The findings suggest that as open farmland replaces forests and “agroforests” – where crops are grown under trees – reduced number of bird species and shifts in the populations of various types of birds may hurt “ecosystem services” that birds provide to people, such as eating insect pests, spreading seeds and pollinating crops.
“We found that agroforests are better overall for bird biodiversity in the tropics than open farms,” says study author Çaðan H. Þekercioðlu (pronounced Cha-awn Shay-care-gee-oh-loo), an assistant professor of biology at the University of Utah.
“This doesn’t mean people should farm in intact forests,” the ornithologist adds. “But if you have the option of having agroforest versus open farmland, that is better for biodiversity, with shade coffee and shade cacao [the source of cocoa and chocolate] being the prime examples.”
Þekercioðlu’s new study, funded by the University of Utah, is being published this month in the Journal of Ornithology. He will present the findings Thursday, Aug. 9, at the Ecological Society of America’s annual meeting in Portland, Ore.If consumers wish to support bird diversity and agroforests, “a good way is by choosing certified, bird-friendly, shade coffee or shade chocolate,” he says. While such coffee or chocolate often cost more because they are more labor-intensive to produce, the certification “is usually better for the farmers’ income as well.”
Other crops grown in shade include cardamom, which is a spice, and yerba mate, which is steeped in hot water to make a beverage popular in South America.
Study Focuses on Birds of Forests, Farms or Both
An agroforest “is a type of farm where the crops are grown under trees at a reasonable density,” Þekercioðlu says. “Often, it’s not like forest-forest – it feels more like a open park,” although in Ethiopia “commercial coffee is grown under full-on forests in its original native habitat.”
Þekercioðlu conducted the study in two steps. First, “I used my world bird database that has information on all the 10,000-plus bird species of the world,” he says. “I sorted birds based on habitat choices and compared species that prefer forests to those that prefer agricultural areas and others that prefer both forests and agricultural areas.”Next, he reviewed about 40 previously published studies that examined bird communities in forests, agroforests and open agricultural areas.
“As you go to more and more open agriculture, you lose some bird groups that provide important ecosystem services like insect control [insect eaters], seed dispersal [fruit eaters] and pollination [nectar eaters], while you get higher numbers of granivores [seed and grain eaters] that actually can be crop pests,” Þekercioðlu says. Specifically:
-- Insectivores or insect-eating birds do best in forests – especially those that live near the ground in the understory, the layer of plants below the tree canopy and above the ground cover. But small and medium insect-eating birds, especially migrant and canopy species, do well in agroforests. The number of insect-eating species declines on open farms, where they help control pests.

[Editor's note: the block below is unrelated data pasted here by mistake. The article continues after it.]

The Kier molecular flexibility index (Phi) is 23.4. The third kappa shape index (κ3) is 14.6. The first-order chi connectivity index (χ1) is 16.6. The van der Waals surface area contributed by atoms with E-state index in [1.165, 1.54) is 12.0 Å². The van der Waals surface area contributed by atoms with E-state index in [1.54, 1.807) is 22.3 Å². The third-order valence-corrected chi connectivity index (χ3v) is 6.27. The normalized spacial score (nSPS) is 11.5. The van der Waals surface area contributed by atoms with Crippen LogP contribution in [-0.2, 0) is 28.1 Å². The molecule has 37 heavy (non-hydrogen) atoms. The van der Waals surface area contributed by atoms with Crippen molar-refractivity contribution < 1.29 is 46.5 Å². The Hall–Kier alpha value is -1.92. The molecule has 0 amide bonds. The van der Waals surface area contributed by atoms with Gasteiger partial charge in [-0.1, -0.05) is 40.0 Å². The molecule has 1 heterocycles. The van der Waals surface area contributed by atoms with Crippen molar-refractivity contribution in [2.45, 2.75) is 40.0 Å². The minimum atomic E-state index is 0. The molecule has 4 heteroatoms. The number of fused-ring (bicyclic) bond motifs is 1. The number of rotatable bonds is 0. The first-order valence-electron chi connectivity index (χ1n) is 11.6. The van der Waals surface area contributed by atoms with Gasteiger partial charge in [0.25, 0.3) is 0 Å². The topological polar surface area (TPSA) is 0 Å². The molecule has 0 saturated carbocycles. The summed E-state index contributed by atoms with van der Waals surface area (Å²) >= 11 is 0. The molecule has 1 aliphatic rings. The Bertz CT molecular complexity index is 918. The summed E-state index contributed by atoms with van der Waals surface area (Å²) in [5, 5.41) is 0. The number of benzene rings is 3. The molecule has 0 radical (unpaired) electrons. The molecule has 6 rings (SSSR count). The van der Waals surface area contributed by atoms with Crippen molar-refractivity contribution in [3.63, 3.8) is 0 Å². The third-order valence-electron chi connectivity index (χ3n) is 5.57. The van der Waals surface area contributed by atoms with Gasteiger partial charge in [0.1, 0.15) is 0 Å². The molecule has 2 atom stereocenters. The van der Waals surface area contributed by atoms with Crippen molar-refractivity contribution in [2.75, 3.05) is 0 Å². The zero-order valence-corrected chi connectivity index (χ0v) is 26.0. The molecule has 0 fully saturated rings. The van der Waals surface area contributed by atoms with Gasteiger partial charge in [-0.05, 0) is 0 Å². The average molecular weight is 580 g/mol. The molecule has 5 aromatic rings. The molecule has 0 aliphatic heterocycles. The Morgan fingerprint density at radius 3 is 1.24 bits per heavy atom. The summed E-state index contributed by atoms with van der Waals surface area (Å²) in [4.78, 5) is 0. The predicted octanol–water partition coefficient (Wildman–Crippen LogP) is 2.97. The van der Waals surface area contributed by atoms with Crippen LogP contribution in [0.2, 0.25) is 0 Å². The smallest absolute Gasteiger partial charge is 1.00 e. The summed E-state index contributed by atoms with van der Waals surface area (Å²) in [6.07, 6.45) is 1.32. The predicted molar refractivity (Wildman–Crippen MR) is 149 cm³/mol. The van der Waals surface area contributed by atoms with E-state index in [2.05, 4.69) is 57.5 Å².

-- Frugivores or fruit-eating birds, especially larger ones, “do best in forest because they have more habitat and more food, and the large ones often are hunted outside forests in agricultural settings. Overall, frugivores – especially smaller ones – do OK in agroforests, but the number of fruit-eating species decline significantly on open farms.” Frugivores help spread the seeds of the fruits they eat.
-- Nectarivores or nectar-eating birds help pollinate many plants. They “tend to increase in agroforests compared with forests. A lot of nectar-eating birds obviously like flowers, and many plants flower when there’s some light. When you have extensive forest its often pretty shady so not many things are in flower at any given time.” The nectar eaters are less common on open farms.
-- Omnivores, which are birds that eat many things, “tend to do better in agroforests and especially on open farms” than in forests, because their diet is so generalized instead of specialized in certain foods.
- Granivores, or grain- and seed-eating birds are “the only group that significantly increases in open agricultural areas. A lot of the seeds they eat are grass seeds, but also from crops. Some of these seed-eating bird species are major agricultural pests, and that’s another reason for encouraging agroforests. In completely open agricultural systems, you have more seed-eating birds that can cause significant crop losses.”
While the study found fewer species on farms than in agroforests, and fewer on agroforests than in forests, Þekercioðlu says it doesn’t answer a key question: “Does the decline in the number species translate into a decline in individuals providing a given ecosystem service?” If so, farms and agroforests have lost birds that provide important insect-control, pollination and seed-dispersal services.
“It is possible you may lose a lot of species, but some of the remaining species increase in number and compensate and for the decline in ecosystem services by the lost species,” he adds. “It’s one of the biggest questions in ecology.”
The Trend toward Sun CoffeeNoting that the study found forests have more tropical bird species than agroforests, which in turn have more bird species that open farms, Þekercioðlu says: “A lot of threatened species globally are found only in forests, and most of them disappear from agroforests and open agricultural areas.”
Lee Siegel | Newswise Science News
Further reports about: > Agroforests > Bird Communication > Birds > Cha-awn > Ethiopia > Farms > Frugivores > Rainforest > Shay-care-gee-oh-loo > Utah > agricultural areas > agricultural pest > bird species > ecosystem services > endangered bird > environmental problem > migratory birds > seed-eating birds > tropical bird > tropical forest
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